Title: Thinner Dinner
Author: Shubhra Krishnan
Price: Rs. 395
Review copy: courtesy Blogadda Book Reviews Programme.
After the excesses of December, Shubhra Krishnan’s Thinner Dinner was a welcome sight. The blurb sets the tone for the book
“Shubhra Krishnan is not a nutritionist. She’s just ravenous!”
The book is the result of her own weight-loss story, a story we can all identify with. Shubhra lost about 20 kilos by just eating better. Her one tip? “Eat light at night.”
The book is a delight. It is funny, yet very informative at the same time. The chapter titles are often puns or just witty. The recipes are your everyday ones- old-fashioned dal, soups, vegetables (she even has a whole section on potatoes. Imagine.), rice, pasta and desserts – but with a healthy twist. Nothing fancy, exotic or elaborate. All ingredients are likely to be at your local subzi-mandi.
Because the food in the book is what one would usually have most Indian homes, the recipes can easily be adapted and included for lunch or dinner. Light and nutritious meals that are quick to make – every hassled woman’s dream.
Shubhra doesn’t beat you with the diet stick. In fact, her book makes you want to go to the kitchen and try out those deceptively simple dishes right away; yes, even for reluctant cooks like me. I tried the ‘mushrooms on toast’ f(‘Dhania Dhamaka Mushrooms (!)) for breakfast one morning and I’m really looking forward to making one of her dals, as that is one dish that I’ve never been very happy with.
I was delighted with the author’s informal and chatty style. It made the book easy to read and a pleasure to leaf through. The accompanying photographs were average; they could have been crisper and better styled. The illustrations were a welcome touch and added to the informal feeling of the book.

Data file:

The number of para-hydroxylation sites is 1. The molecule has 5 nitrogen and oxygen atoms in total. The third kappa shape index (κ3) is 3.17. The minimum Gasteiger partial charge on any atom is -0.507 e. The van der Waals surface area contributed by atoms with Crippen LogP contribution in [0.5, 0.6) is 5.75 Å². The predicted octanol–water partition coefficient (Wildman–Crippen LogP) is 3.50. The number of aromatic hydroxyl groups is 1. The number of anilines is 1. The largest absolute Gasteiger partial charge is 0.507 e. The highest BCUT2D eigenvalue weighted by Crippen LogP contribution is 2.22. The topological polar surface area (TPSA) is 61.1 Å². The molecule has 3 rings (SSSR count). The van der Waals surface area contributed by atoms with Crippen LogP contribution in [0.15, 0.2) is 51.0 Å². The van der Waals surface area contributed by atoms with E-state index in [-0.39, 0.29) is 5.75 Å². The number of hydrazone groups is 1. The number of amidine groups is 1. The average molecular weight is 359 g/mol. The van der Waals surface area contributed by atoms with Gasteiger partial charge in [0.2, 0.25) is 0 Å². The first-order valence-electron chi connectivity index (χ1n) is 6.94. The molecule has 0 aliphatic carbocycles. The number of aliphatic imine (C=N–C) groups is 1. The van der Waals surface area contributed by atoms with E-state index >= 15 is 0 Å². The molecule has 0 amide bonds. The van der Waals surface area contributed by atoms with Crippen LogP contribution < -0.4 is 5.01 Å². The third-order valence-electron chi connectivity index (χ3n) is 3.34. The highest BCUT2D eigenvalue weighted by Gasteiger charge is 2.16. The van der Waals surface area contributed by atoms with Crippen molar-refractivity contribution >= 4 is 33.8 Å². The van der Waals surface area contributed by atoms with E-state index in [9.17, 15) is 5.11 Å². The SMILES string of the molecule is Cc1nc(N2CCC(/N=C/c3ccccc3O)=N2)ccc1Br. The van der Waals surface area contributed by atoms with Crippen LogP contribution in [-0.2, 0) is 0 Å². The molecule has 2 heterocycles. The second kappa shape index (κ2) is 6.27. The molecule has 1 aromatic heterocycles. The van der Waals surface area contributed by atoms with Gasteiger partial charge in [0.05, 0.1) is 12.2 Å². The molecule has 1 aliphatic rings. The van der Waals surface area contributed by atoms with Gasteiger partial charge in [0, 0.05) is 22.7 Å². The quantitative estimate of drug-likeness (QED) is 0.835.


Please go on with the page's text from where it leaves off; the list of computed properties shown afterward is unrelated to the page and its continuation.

The book is interspersed with little nuggets of good advice, like her 5 pm snacks (which, unlike a lot of other books, doesn’t deny that you have mid-afternoon cravings). Simple things like fruit & cheese or black and white delight (paneer with chaat masala) are wonderful to quieten those rumbles. It has certainly made me look at snacking differently. Could it really be that easy?
I was a bit stumped by the names of a few vegetables like ‘bathua’, ‘tinda’ and ‘tori’. I’m sure these are easy to find, but it means extra work for a reader not familiar with these terms. A glossary would have helped, as would an index of recipes.
I would gladly gift this book to friends who like to eat heartily, but well. The price, though, (Rs. 395) is a bit steep for this slim volume.